450 F2d 317 Thomas v. United States

450 F.2d 317

Bobby Joe THOMAS, Petitioner-Appellant,
UNITED STATES of America, Respondent-Appellee.

No. 71-1938 Summary Calendar.*

United States Court of Appeals,
Fifth Circuit.

Oct. 25, 1971.
Rehearing Denied Jan. 31, 1972.

Bobby J. Thomas, pro se.

William S. Sessions, U. S. Atty., San Antonio, Tex., Seagal V. Wheatley, U. S. Atty., Jeremiah Handy, Asst. U. S. Atty., San Antonio, Tex., for respondent-appellee.

Before WISDOM, COLEMAN, and SIMPSON, Circuit Judges.


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Bobby Joe Thomas appeals from an order of the district court denying his motion to vacate his sentence pursuant to 28 U.S.C. Sec. 2255. We affirm.


Thomas was first convicted of all six counts of an indictment charging him with (Counts 1 and 2) two conspiracies to rob a bank, violations of 18 U.S.C. Sec. 371; (Count 3) taking money from a bank by force and intimidation of an employee, a violation of 18 U.S.C. Sec. 2113(a); (Count 4) taking and carrying away money from the bank, a violation of 18 U.S.C. Sec. 2113(b); (Count 5) receiving and possessing money stolen from a bank, a violation of 18 U.S.C. Sec. 2113(c); and (Count 6) putting in jeopardy by use of a pistol the life of an employee while committing a bank robbery, a violation of 18 U.S.C. Sec. 2113(d). The trial court had charged the jury that it could convict the defendants of all six counts. However, the court sentenced Thomas only to concurrent terms of five years on Count 1, five years on Count 2, and 25 years on Count 6. The court assessed no sentences on Counts 3, 4, and 5, treating them as surplusage under Eakes v. United States, 5 Cir. 1968, 391 F.2d 287. On direct appeal this Court reversed and remanded because the trial court failed to instruct the jury that the defendant could be convicted of the robbery or of receiving the proceeds of the robbery, but not both, citing Milanovich v. United States, 1961, 365 U.S. 551, 81 S.Ct. 728, 5 L.Ed.2d 773. Thomas v. United States, 5 Cir. 1969, 418 F.2d 567.


Thomas was retried on the same indictment. The government elected to go to the jury on Counts 3, 4, and 6 only. He was found guilty on those three counts and was sentenced on March 12, 1970, to 25 years imprisonment on Count 6, the court treating Counts 3 and 4 as surplusage. This Court affirmed under Local Rule 21. United States v. Thomas, 5 Cir. 1970, 434 F.2d 250.


In his motion to vacate sentence, Thomas contended:


1. That he was placed in double jeopardy by being tried a second time under the same indictment.


2. Alternatively, that Benton v. Maryland, 1969, 395 U.S. 784, 89 S.Ct. 2056, 23 L.Ed.2d 707, requires his sentence to be reduced because at his first trial he was convicted of the lesser offenses described in 18 U.S.C. Sec. 2113(a) and (b), precluding him from being retried for the more serious offense under Sec. 2113(d).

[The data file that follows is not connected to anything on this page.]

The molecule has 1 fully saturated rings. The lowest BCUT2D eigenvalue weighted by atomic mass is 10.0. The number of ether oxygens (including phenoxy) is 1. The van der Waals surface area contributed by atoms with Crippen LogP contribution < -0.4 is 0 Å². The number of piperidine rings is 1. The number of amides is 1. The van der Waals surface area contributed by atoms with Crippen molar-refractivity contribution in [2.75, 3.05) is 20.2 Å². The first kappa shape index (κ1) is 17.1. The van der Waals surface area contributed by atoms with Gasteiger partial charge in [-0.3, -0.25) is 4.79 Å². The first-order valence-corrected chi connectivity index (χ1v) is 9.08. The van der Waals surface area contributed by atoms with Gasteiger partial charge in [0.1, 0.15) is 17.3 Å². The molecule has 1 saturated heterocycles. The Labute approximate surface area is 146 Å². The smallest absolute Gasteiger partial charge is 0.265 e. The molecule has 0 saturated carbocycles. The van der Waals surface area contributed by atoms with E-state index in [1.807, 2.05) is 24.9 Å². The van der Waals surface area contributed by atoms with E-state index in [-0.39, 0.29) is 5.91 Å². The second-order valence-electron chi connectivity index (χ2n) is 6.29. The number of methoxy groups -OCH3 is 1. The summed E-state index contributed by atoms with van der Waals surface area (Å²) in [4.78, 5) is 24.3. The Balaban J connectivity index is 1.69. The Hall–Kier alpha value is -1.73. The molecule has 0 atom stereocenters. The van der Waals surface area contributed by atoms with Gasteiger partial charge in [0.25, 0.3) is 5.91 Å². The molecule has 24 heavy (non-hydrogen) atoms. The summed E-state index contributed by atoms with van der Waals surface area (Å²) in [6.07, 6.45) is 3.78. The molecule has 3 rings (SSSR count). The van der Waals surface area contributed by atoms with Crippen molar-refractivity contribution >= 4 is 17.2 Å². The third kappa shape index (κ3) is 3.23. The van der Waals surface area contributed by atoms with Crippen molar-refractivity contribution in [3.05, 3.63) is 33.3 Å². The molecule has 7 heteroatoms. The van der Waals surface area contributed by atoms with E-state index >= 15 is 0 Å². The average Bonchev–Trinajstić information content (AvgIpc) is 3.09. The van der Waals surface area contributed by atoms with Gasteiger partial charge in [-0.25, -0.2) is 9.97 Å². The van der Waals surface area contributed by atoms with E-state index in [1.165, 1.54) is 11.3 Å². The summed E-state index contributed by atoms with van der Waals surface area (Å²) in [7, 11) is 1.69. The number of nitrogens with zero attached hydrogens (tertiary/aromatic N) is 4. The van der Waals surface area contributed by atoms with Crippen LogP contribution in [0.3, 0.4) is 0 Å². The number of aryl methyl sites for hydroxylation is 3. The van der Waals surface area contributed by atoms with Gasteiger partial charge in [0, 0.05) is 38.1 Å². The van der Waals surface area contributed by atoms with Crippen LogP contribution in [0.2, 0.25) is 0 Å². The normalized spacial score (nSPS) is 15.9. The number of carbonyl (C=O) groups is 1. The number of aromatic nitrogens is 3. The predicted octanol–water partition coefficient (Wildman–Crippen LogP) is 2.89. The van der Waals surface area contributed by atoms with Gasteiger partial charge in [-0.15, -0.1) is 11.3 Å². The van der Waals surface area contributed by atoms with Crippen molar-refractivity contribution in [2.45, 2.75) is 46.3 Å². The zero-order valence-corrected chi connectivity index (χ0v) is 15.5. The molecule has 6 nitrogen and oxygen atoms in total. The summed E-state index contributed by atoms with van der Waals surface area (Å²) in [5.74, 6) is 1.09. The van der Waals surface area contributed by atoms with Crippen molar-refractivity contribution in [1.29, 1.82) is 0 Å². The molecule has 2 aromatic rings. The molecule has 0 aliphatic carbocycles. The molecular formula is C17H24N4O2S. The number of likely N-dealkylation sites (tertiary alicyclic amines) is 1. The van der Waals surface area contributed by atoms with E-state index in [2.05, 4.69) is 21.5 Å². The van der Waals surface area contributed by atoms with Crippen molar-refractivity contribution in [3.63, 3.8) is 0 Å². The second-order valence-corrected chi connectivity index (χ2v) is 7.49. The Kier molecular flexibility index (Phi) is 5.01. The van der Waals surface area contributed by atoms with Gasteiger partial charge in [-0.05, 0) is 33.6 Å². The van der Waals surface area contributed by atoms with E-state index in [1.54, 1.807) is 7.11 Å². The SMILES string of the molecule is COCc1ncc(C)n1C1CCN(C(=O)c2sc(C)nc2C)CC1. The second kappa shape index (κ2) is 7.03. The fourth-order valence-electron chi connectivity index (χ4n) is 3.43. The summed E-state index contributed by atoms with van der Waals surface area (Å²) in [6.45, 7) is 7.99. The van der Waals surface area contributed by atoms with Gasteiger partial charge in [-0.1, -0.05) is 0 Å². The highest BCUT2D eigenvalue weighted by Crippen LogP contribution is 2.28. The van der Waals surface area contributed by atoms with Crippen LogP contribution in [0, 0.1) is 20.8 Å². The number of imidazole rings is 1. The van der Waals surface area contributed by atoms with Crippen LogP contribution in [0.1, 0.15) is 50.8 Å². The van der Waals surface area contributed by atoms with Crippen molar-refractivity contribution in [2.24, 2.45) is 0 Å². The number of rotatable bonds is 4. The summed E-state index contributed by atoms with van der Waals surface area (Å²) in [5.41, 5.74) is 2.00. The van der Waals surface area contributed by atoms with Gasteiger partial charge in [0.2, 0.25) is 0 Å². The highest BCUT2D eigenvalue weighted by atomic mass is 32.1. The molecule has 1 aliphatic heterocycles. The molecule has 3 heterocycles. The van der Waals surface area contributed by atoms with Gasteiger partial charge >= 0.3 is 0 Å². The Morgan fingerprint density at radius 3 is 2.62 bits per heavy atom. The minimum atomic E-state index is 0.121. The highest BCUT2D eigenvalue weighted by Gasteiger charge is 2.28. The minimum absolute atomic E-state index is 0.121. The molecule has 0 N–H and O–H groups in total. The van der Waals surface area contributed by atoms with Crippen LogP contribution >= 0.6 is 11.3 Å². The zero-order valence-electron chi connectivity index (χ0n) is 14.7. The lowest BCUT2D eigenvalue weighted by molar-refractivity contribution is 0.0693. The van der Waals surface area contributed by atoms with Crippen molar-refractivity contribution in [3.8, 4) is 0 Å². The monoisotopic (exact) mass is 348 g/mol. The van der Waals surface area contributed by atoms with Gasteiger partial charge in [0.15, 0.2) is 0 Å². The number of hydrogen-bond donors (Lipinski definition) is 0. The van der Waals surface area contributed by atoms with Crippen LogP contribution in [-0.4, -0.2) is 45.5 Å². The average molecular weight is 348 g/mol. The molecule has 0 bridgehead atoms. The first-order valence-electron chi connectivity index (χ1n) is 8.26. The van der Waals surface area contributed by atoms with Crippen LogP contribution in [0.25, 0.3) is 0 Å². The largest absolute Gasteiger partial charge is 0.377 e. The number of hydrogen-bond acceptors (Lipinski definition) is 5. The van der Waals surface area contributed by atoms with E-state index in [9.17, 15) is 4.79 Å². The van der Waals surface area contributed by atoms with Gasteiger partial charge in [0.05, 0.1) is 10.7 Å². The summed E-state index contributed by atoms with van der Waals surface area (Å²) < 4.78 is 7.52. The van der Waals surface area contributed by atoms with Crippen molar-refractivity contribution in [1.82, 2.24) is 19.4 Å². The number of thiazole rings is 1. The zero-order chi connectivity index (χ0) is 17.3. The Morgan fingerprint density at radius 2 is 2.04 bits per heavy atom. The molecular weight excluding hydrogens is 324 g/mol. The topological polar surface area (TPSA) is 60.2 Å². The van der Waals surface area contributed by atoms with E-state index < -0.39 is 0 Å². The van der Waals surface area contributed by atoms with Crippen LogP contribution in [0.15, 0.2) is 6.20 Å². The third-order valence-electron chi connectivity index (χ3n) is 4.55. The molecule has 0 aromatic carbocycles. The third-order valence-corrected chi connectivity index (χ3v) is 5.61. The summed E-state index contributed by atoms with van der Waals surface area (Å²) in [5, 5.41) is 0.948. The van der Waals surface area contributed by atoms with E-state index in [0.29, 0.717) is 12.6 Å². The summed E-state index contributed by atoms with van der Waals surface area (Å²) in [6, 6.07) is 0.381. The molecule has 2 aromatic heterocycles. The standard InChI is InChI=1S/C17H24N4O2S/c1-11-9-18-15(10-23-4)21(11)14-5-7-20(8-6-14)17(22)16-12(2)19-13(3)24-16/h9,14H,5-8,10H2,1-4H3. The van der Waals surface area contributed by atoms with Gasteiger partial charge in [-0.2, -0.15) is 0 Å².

3. Finally, that he was unlawfully convicted of both Sec. 2113(b) and Sec. 2113(d), and should receive the lesser sentence of the two, citing White v. United States, 5 Cir. 1969, 419 F.2d 374.

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The district court denied relief without holding an evidentiary hearing.


An individual is not subjected to double jeopardy when tried and convicted a second time on an indictment when his first conviction has been reversed on appeal on procedural grounds. United States v. Ewell, 1966, 383 U.S. 116, 86 S.Ct. 773, 15 L.Ed.2d 627; Forman v. United States, 1960, 361 U.S. 416, 80 S.Ct. 481, 4 L.Ed.2d 412; United States v. Jasso, 5 Cir. 1971, 442 F.2d 1054.


Nor did the prisoner's retrial and conviction under Sec. 2113(d), armed robbery, violate his right to be free from double jeopardy. He was convicted at his first trial not only of robbery, but also of armed robbery. Unlike the defendant in Benton v. Maryland, Thomas was not acquitted of the more serious offense at his first trial, convicted of it at his second trial, and burdened with a more severe sentence after the second trial than he had faced following his initial conviction.


Finally, there was no error in sentencing the appellant under Sec. 2113(d) simply because his retrial also resulted in conviction under the less aggravated count for violation of Sec. 2113(b). So long as a defendant is not sentenced to concurrent or consecutive terms for overlapping offenses, it is within the discretion of the trial court to sentence a defendant on "whichever of the counts the trial court determines is the appropriate vehicle for carrying into effect the jury's verdict * * *." White v. United States, 5 Cir. 1969, 419 F.2d 374, 376.


For the reasons stated, the judgment of the district court is affirmed.


Rule 18, 5 Cir.; see Isbell Enterprises, Inc. v. Citizens Casualty Co. of New York et al., 5 Cir. 1970, 431 F.2d 409, Part I